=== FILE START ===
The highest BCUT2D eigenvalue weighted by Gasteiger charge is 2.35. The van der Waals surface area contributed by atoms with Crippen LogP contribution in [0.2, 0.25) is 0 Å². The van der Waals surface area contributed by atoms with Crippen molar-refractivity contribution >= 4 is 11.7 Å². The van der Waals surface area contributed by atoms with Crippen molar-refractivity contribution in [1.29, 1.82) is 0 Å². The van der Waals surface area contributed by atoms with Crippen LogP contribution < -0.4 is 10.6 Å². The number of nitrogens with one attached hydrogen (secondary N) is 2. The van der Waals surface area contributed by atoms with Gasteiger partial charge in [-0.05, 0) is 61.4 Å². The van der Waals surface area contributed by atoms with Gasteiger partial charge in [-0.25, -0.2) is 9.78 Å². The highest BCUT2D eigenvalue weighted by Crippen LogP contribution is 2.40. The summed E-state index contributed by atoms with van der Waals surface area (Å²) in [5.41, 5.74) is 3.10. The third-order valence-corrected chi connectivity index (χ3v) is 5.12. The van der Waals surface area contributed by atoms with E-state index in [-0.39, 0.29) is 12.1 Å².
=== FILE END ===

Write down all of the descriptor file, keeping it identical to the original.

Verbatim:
The highest BCUT2D eigenvalue weighted by Gasteiger charge is 2.35. The van der Waals surface area contributed by atoms with Crippen LogP contribution in [0.2, 0.25) is 0 Å². The van der Waals surface area contributed by atoms with Crippen molar-refractivity contribution >= 4 is 11.7 Å². The van der Waals surface area contributed by atoms with Crippen molar-refractivity contribution in [1.29, 1.82) is 0 Å². The van der Waals surface area contributed by atoms with Crippen LogP contribution < -0.4 is 10.6 Å². The number of nitrogens with one attached hydrogen (secondary N) is 2. The van der Waals surface area contributed by atoms with Gasteiger partial charge in [-0.05, 0) is 61.4 Å². The van der Waals surface area contributed by atoms with Gasteiger partial charge in [-0.25, -0.2) is 9.78 Å². The highest BCUT2D eigenvalue weighted by Crippen LogP contribution is 2.40. The summed E-state index contributed by atoms with van der Waals surface area (Å²) in [5.41, 5.74) is 3.10. The third-order valence-corrected chi connectivity index (χ3v) is 5.12. The van der Waals surface area contributed by atoms with E-state index in [-0.39, 0.29) is 12.1 Å².